I'm glad the Lyrica is working for you a little and you're almost able to tolerate a sock. As far as trying to work yourself up to a shoe during winter ... I know that Crocs aren't fashion-forward (haha), but I find them tolerable. If you haven't already discovered them, Crocs are a brand that are extremely lightweight, fit fairly loose, and you should be able to easily slide your foot inside without tightening anything around your foot. You don't have to wear the strap around the back of your ankle - just push the strap up and over to rest on the top of the shoe. They make several different styles that are lined with fur and would provide some warmth (and at least a little protection) during the winter. If you search for fur-lined clogs you'll see quite a few brands like the Crocs, Skechers, MukLuks, Uggs. I have some lined Skechers, as well. A family member also purchased slippers for me that are lined with what feels as soft as rabbit fur (sorry I don't know the brand). The fur manages to heat my foot to a tolerable temperature. Anyway, just a few suggestions that may prepare you for the dreaded cold.

Hope you have a relaxing Halloween and your pain isn't too frightful today!! (booooo ... I know) :jester:
[QUOTE=FunFact;5437940]Wondering if there is another PM MD on staff at that VA location? You mentioned the nerve block. Is this PM an Anesthesiologist? Or they were supposed to send you to another MD prior to going to PM? Although not very pleasant, a nerve block could definitely help. I'm hoping they shared with you that with RSD/CRPS, it's best (better success) to have nerve blocks sooner rather than later.

You also mention that you had an EMG ... did they perform any other diagnostic tests like a Doppler or an ankle-brachial index (ABI). The ABI compares your blood pressure in your ankle to your blood pressure in your arms to see if there is a difference in blood flow. They would do this to rule out peripheral artery disease (PAD). Just tossing that out there, because PAD shares a few similarities with RSD/CRPS such as numbness/tingling, temperature and color changes. Maybe they discussed that with you and have already tested, because the Lyrica is prescribed for peripheral neuropathy. (typing as I think)

I don't recall reading about or hearing anyone with RSD stating that they could not perceive temperature changes. I suppose with RSD/CRPS anything is possible.
I know that when we're in pain, sometimes our brain has a different way of trying to process and verbalize what we're experiencing. If anything, I'm more sensitive to any temperature fluctuations. Like the bath scenario I mentioned before. One would think that a constantly cold limb would welcome hot water but perceive the water as only being warm; however, that's not necessarily the case. The nervous system is out-of-whack and the nerve endings so sensitive that, what is luke warm water to the rest of my body, my affected leg [I]initially[/I] perceives the temp is scalding hot. Temperature regulation is wacked out completely. Exposure to cold temps makes the affected body part(s) colder. But try to isolate that freezing body part and ... gently apply a heating pad only to that area ... the skin soon heats up so much that sweat pours from that area and it feels like the tissues/bone has reached normal core temp. At other times the skin feels the heat, the brain recognizes that the dermis is hot and begins to sweat, but simultaneously perceives deep tissues/bone as cold at the same time. Hope that made sense.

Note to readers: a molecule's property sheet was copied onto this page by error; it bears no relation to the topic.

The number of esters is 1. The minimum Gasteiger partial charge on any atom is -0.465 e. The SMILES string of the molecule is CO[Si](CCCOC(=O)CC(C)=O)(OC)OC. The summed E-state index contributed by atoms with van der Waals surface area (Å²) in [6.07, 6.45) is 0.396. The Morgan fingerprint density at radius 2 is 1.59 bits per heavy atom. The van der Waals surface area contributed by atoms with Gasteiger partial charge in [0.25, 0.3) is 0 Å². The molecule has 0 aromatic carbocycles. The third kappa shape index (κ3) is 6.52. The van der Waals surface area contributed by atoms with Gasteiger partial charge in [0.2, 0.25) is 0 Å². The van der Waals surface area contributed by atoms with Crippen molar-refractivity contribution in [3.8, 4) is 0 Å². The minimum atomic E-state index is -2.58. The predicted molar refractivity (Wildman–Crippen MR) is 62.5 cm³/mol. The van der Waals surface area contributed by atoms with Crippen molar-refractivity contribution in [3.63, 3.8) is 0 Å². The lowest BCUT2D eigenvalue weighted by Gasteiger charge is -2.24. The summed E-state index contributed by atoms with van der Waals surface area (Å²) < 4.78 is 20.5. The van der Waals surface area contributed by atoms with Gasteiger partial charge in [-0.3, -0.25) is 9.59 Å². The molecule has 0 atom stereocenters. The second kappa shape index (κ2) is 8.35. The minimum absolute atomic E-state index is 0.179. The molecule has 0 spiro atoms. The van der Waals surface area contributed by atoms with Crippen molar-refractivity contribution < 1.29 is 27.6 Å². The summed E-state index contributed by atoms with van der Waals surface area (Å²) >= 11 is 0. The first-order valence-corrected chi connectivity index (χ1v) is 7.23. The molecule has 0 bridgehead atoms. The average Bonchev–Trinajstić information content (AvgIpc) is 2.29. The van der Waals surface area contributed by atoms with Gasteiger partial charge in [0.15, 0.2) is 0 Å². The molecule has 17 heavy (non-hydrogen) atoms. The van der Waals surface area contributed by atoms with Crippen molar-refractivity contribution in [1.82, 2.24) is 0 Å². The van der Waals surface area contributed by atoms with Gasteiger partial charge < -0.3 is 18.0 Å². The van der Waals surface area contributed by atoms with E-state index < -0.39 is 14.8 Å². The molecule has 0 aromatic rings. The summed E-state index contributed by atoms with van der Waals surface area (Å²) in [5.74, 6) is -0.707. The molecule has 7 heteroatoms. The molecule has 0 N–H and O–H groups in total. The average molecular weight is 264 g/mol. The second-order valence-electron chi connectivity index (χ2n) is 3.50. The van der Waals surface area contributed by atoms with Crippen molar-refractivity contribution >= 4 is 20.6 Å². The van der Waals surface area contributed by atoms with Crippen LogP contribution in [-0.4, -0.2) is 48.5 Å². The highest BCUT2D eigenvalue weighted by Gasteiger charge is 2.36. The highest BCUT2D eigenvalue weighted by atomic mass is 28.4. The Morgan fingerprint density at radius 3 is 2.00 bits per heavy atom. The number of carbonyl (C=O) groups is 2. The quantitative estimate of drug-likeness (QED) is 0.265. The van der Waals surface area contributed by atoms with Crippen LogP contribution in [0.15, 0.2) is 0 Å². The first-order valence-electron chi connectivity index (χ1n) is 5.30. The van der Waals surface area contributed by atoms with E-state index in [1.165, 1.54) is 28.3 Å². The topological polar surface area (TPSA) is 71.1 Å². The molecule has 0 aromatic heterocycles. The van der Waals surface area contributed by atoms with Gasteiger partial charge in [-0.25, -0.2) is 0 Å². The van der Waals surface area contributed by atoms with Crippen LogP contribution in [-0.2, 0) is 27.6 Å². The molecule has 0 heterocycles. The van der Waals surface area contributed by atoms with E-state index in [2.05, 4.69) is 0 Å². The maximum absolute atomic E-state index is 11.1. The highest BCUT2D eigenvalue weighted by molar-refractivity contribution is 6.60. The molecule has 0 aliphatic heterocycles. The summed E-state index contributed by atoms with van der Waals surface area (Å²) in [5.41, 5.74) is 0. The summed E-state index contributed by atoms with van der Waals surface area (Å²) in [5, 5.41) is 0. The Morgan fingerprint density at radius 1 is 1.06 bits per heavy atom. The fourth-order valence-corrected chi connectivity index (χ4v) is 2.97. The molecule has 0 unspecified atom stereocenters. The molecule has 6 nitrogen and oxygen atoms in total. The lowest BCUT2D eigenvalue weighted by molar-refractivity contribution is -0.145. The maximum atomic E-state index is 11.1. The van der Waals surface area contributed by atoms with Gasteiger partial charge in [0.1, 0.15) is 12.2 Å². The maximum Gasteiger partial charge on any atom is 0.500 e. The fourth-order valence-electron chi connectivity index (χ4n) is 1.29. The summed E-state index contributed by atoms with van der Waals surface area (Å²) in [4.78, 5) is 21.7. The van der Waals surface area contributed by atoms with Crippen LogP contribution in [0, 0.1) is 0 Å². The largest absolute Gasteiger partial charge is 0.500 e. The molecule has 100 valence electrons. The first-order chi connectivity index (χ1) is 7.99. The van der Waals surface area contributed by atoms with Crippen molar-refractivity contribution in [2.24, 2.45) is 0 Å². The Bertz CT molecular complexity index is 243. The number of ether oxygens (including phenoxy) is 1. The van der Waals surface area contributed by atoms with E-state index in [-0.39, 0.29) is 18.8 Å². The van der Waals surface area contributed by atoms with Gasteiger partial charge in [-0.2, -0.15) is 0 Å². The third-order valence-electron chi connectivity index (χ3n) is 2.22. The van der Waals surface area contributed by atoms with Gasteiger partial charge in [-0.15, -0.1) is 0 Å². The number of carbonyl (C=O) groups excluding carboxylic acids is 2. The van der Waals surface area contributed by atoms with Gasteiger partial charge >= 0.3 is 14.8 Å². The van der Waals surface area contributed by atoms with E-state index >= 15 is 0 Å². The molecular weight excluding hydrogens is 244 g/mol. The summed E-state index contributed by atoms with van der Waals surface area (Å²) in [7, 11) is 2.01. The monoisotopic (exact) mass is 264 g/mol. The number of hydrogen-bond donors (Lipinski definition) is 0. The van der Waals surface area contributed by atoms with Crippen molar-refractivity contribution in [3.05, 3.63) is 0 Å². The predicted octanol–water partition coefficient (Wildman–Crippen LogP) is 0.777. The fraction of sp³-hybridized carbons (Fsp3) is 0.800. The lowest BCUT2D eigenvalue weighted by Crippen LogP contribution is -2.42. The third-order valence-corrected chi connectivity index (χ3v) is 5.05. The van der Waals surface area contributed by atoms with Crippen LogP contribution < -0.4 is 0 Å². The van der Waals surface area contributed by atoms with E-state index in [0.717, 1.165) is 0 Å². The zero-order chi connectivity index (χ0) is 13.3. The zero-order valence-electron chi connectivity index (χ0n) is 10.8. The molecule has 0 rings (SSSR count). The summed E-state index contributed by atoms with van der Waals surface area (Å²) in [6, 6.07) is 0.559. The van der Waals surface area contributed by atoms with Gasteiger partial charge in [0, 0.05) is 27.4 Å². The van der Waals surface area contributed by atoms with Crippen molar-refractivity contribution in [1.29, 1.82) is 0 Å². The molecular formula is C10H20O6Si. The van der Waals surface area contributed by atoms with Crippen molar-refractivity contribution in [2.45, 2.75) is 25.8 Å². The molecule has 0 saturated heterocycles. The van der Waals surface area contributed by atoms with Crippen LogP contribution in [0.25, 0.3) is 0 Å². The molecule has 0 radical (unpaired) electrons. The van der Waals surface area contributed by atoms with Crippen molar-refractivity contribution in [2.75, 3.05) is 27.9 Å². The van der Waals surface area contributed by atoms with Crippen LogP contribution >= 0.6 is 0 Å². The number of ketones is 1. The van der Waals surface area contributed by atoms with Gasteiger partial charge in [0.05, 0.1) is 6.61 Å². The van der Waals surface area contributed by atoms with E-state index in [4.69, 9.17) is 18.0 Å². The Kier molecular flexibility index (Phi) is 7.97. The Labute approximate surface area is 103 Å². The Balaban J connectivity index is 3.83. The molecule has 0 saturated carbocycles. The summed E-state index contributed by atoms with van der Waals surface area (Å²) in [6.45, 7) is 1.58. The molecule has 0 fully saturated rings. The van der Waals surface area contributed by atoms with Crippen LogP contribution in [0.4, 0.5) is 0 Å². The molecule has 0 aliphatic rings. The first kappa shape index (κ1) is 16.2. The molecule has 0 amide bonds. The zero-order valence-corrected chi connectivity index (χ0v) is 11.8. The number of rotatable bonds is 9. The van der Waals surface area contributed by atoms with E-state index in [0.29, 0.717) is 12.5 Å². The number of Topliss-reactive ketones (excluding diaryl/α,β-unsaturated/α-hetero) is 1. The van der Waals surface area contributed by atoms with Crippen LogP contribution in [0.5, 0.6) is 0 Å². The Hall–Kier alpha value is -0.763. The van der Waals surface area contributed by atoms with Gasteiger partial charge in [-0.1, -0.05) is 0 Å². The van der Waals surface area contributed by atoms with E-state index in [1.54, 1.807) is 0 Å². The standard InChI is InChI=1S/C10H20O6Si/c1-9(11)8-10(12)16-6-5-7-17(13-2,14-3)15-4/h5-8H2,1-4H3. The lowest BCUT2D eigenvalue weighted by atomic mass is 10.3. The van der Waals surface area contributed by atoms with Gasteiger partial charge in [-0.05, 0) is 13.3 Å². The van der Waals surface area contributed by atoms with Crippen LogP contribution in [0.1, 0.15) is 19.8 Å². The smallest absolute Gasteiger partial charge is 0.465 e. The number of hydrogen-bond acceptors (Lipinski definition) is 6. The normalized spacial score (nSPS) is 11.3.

I'm glad the Lyrica is working for you a little and you're almost able to tolerate a sock. As far as trying to work yourself up to a shoe during winter ... I know that Crocs aren't fashion-forward (haha), but I find them tolerable. If you haven't already discovered them, Crocs are a brand that are extremely lightweight, fit fairly loose, and you should be able to easily slide your foot inside without tightening anything around your foot. You don't have to wear the strap around the back of your ankle - just push the strap up and over to rest on the top of the shoe. They make several different styles that are lined with fur and would provide some warmth (and at least a little protection) during the winter. If you search for fur-lined clogs you'll see quite a few brands like the Crocs, Skechers, MukLuks, Uggs. I have some lined Skechers, as well. A family member also purchased slippers for me that are lined with what feels as soft as rabbit fur (sorry I don't know the brand). The fur manages to heat my foot to a tolerable temperature. Anyway, just a few suggestions that may prepare you for the dreaded cold.

Hope you have a relaxing Halloween and your pain isn't too frightful today!! (booooo ... I know) :jester:[/QUOTE]


The PM was an anesthesiologist and is the only one on staff at my location, I would have to drive 300 miles to see another one. No one has discussed anything with me, my surgeon's intern fired me (I'm not sure if he knows). From what I've read my medical records, indicate alloydenia, the angeoedema, and the bone around the screws in my ankle is swolen.

I've had a 3 phase bone scan, which showed some pooling of blood around the ankle, and a PET scan. No bone infection.

Winter isn't that cold here, today''s high is 81. I had a pair of knock off crocs from the dollar store, but might try again with a real pair.